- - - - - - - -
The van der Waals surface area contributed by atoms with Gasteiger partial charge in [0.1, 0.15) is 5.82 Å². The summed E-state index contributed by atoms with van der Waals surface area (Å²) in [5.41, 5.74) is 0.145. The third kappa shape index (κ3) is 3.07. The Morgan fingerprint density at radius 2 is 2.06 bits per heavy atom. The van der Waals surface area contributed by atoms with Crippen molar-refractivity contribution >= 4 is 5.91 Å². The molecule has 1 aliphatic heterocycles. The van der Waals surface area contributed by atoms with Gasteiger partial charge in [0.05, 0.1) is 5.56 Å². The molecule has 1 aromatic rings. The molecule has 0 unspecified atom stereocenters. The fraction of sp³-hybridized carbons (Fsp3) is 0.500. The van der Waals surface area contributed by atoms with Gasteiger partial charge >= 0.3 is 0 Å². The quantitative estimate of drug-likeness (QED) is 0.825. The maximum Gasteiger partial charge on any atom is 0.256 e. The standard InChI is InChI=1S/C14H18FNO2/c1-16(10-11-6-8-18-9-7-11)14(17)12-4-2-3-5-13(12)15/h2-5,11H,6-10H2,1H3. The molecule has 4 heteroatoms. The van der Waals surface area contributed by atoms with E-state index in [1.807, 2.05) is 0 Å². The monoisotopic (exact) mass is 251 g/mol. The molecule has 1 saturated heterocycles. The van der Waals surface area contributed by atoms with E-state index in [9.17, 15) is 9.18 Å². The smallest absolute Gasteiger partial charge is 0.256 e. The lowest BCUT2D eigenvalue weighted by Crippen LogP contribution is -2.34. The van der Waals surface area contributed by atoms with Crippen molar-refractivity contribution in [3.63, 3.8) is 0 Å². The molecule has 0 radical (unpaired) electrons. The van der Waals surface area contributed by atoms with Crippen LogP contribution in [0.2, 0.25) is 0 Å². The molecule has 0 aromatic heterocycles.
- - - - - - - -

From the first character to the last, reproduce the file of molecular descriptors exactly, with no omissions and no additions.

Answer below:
The van der Waals surface area contributed by atoms with Gasteiger partial charge in [0.1, 0.15) is 5.82 Å². The summed E-state index contributed by atoms with van der Waals surface area (Å²) in [5.41, 5.74) is 0.145. The third kappa shape index (κ3) is 3.07. The Morgan fingerprint density at radius 2 is 2.06 bits per heavy atom. The van der Waals surface area contributed by atoms with Crippen molar-refractivity contribution >= 4 is 5.91 Å². The molecule has 1 aliphatic heterocycles. The van der Waals surface area contributed by atoms with Gasteiger partial charge in [0.05, 0.1) is 5.56 Å². The molecule has 1 aromatic rings. The molecule has 0 unspecified atom stereocenters. The fraction of sp³-hybridized carbons (Fsp3) is 0.500. The van der Waals surface area contributed by atoms with Gasteiger partial charge >= 0.3 is 0 Å². The quantitative estimate of drug-likeness (QED) is 0.825. The maximum Gasteiger partial charge on any atom is 0.256 e. The standard InChI is InChI=1S/C14H18FNO2/c1-16(10-11-6-8-18-9-7-11)14(17)12-4-2-3-5-13(12)15/h2-5,11H,6-10H2,1H3. The molecule has 4 heteroatoms. The van der Waals surface area contributed by atoms with E-state index in [1.807, 2.05) is 0 Å². The monoisotopic (exact) mass is 251 g/mol. The molecule has 1 saturated heterocycles. The van der Waals surface area contributed by atoms with E-state index in [9.17, 15) is 9.18 Å². The smallest absolute Gasteiger partial charge is 0.256 e. The lowest BCUT2D eigenvalue weighted by Crippen LogP contribution is -2.34. The van der Waals surface area contributed by atoms with Crippen molar-refractivity contribution in [3.63, 3.8) is 0 Å². The molecule has 0 radical (unpaired) electrons. The van der Waals surface area contributed by atoms with Crippen LogP contribution in [0.2, 0.25) is 0 Å². The molecule has 0 aromatic heterocycles.